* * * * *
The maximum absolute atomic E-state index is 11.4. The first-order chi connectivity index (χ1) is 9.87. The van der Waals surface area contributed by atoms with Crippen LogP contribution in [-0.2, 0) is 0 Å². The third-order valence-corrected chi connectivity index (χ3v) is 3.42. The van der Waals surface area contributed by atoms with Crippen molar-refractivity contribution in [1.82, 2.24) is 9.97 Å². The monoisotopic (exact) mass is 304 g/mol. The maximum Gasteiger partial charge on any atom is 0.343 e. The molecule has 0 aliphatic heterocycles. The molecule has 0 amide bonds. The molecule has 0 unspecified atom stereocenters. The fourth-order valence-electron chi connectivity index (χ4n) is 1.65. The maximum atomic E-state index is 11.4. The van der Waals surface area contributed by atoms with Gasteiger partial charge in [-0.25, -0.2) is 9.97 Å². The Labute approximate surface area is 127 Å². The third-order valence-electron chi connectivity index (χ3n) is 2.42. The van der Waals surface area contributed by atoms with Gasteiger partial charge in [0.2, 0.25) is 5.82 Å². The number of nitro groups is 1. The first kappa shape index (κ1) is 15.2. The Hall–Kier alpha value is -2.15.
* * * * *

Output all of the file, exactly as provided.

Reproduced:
The maximum absolute atomic E-state index is 11.4. The first-order chi connectivity index (χ1) is 9.87. The van der Waals surface area contributed by atoms with Crippen LogP contribution in [-0.2, 0) is 0 Å². The third-order valence-corrected chi connectivity index (χ3v) is 3.42. The van der Waals surface area contributed by atoms with Crippen molar-refractivity contribution in [1.82, 2.24) is 9.97 Å². The monoisotopic (exact) mass is 304 g/mol. The maximum Gasteiger partial charge on any atom is 0.343 e. The molecule has 0 aliphatic heterocycles. The molecule has 0 amide bonds. The molecule has 0 unspecified atom stereocenters. The fourth-order valence-electron chi connectivity index (χ4n) is 1.65. The maximum atomic E-state index is 11.4. The van der Waals surface area contributed by atoms with Gasteiger partial charge in [-0.25, -0.2) is 9.97 Å². The Labute approximate surface area is 127 Å². The third-order valence-electron chi connectivity index (χ3n) is 2.42. The van der Waals surface area contributed by atoms with Gasteiger partial charge in [0.2, 0.25) is 5.82 Å². The number of nitro groups is 1. The first kappa shape index (κ1) is 15.2. The Hall–Kier alpha value is -2.15.